Y.S.: You did more urbanism, in fact, than architecture.
H.S.: My practice has primarily been architecture, but occasionally I have bigger projects. I think the connection between architecture and geography has been something I have been interested in more recently. And it comes out a bit in this Biennale.
Y.S.: Also, geography belongs to the theme of memory.
H.S.: Is this case very little. Even geography - physical geography - is very present.
Y.S.: Because one way of building the art of memory is geography. You can build it with buildings, as they did it in the Renaissance, but you can also build it with geography. At least, that is the way I teach my students: how to build for themselves the art of memory. I explain to them that if they connect everything the way it is connected in the geography of the world, then they can always travel in their mind and pick it up!
H.S.: What else can I tell you? I feel there have been a lot of revelations for me about what is happening in the world of architecture today. I think there is a better exercise to survey the field than to curate the Biennale.
It has been an important education for me, and I continue to learn every day in my interactions with the architects.
Y.S.: I understand.
H.S.: I have strategically left parts of the Biennale, until very recently, loose because I did not want to impose everything and I wanted to wait for the feedback from the architects.
For example, sometimes I thought it would be from “here to here” but then that section of the exhibition went from “here to there”. Sometimes, I was happy and I would shift with it. And sometimes it was too skewed, it gave me an opportunity to bring in others to fill in the space. So that has been an amazingly helpful exercise. And the dialogue. I have done many iterations. It is a very iterative process.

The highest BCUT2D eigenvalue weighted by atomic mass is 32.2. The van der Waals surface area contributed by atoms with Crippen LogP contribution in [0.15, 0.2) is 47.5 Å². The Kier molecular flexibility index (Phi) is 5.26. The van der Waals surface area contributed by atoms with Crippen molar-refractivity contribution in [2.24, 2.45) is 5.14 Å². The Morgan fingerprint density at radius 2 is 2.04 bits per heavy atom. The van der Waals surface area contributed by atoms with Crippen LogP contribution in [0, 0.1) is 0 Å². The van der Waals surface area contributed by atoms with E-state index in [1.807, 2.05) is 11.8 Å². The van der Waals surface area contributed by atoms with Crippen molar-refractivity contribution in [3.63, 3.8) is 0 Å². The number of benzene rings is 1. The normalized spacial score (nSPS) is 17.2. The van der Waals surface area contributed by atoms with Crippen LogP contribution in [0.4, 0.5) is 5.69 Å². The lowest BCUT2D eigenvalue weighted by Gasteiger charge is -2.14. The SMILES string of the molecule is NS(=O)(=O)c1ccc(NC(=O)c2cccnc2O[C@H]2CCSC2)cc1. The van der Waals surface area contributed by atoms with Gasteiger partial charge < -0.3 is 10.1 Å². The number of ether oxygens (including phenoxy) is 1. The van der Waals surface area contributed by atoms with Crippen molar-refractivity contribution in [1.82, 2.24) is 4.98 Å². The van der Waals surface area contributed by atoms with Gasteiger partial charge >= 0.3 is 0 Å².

Y.S.: It is not linear.
H.S.: It is not linear. I talk. I listen. At one level, I compromise. And then, change my mind. I talk again to a bigger bracket, bring it onboard, it shows me other dimensions, I shift again.
I am very careful. And now, I am becoming a bit more careful, with this opportunity in mind, of where my hand is, where my voice is, so as not to appear as if imposing. It is not a thesis, it is not a statement - it is a Biennale. That is very important.
In addition, you want the world to be present, with all its sounds, its contradictions, but you cannot present it as chaos. And how to work your way around that. How to make sure that you are not dictating too much, but that you are letting it to become too assertive. This is why I think scale of organization has helped and the question with very direct and literal answers.
Y.S.: Are you also in discussion with different countries to affect their own exhibitions?
H.S.: You propose the theme and they set up processes to choose a curator to deal with. But, unless they ask you…
Y.S.: You are out.
H.S.: Yes. And I like that, because also it creates another way for the theme to develop.
Y.S.: Yes, of course.
H.S.: But, at the same time, the organization of the world as nation-states, in the grounds of the fair, et cetera, is one more dimension of the challenge of the Biennale.
H.S.: And the Giardini, which is around where most of the pavilions are, is organized as a planet and across regions, across borders. It presents two alternative ways of looking at the world than the nation-state.